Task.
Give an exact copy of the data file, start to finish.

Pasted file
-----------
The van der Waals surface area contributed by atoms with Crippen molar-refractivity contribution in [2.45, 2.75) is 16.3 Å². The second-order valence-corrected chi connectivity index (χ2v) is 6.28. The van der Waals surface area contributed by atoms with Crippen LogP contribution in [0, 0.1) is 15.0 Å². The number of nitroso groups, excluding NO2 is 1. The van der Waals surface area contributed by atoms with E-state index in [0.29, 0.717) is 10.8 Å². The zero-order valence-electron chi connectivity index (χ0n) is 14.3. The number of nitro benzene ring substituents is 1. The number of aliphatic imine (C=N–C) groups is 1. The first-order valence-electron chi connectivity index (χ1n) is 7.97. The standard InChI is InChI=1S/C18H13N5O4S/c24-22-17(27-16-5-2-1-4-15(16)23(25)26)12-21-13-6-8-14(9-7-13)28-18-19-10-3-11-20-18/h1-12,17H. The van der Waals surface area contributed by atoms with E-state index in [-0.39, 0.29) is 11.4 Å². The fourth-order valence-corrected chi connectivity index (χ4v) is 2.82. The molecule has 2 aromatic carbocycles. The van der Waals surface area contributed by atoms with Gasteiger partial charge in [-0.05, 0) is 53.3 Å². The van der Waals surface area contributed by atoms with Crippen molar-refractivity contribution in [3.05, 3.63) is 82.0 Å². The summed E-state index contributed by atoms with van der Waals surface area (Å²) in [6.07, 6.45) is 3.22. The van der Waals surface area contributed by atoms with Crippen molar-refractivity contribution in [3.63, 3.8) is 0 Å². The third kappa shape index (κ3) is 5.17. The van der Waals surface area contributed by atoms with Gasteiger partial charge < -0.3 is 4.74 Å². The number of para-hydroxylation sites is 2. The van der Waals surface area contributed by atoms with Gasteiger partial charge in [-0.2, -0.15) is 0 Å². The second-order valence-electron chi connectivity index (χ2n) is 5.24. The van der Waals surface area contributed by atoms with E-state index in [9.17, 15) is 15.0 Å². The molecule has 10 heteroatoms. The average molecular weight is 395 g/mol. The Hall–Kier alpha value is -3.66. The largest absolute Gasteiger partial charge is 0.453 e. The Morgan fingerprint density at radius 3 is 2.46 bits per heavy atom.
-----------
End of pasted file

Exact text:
The van der Waals surface area contributed by atoms with Crippen molar-refractivity contribution in [2.45, 2.75) is 16.3 Å². The second-order valence-corrected chi connectivity index (χ2v) is 6.28. The van der Waals surface area contributed by atoms with Crippen LogP contribution in [0, 0.1) is 15.0 Å². The number of nitroso groups, excluding NO2 is 1. The van der Waals surface area contributed by atoms with E-state index in [0.29, 0.717) is 10.8 Å². The zero-order valence-electron chi connectivity index (χ0n) is 14.3. The number of nitro benzene ring substituents is 1. The number of aliphatic imine (C=N–C) groups is 1. The first-order valence-electron chi connectivity index (χ1n) is 7.97. The standard InChI is InChI=1S/C18H13N5O4S/c24-22-17(27-16-5-2-1-4-15(16)23(25)26)12-21-13-6-8-14(9-7-13)28-18-19-10-3-11-20-18/h1-12,17H. The van der Waals surface area contributed by atoms with E-state index in [-0.39, 0.29) is 11.4 Å². The fourth-order valence-corrected chi connectivity index (χ4v) is 2.82. The molecule has 2 aromatic carbocycles. The van der Waals surface area contributed by atoms with Gasteiger partial charge in [-0.05, 0) is 53.3 Å². The van der Waals surface area contributed by atoms with Crippen molar-refractivity contribution in [3.05, 3.63) is 82.0 Å². The summed E-state index contributed by atoms with van der Waals surface area (Å²) in [6.07, 6.45) is 3.22. The van der Waals surface area contributed by atoms with Crippen molar-refractivity contribution in [3.63, 3.8) is 0 Å². The third kappa shape index (κ3) is 5.17. The van der Waals surface area contributed by atoms with Gasteiger partial charge < -0.3 is 4.74 Å². The number of para-hydroxylation sites is 2. The van der Waals surface area contributed by atoms with Gasteiger partial charge in [-0.2, -0.15) is 0 Å². The second-order valence-electron chi connectivity index (χ2n) is 5.24. The van der Waals surface area contributed by atoms with E-state index in [9.17, 15) is 15.0 Å². The molecule has 10 heteroatoms. The average molecular weight is 395 g/mol. The Hall–Kier alpha value is -3.66. The largest absolute Gasteiger partial charge is 0.453 e. The Morgan fingerprint density at radius 3 is 2.46 bits per heavy atom.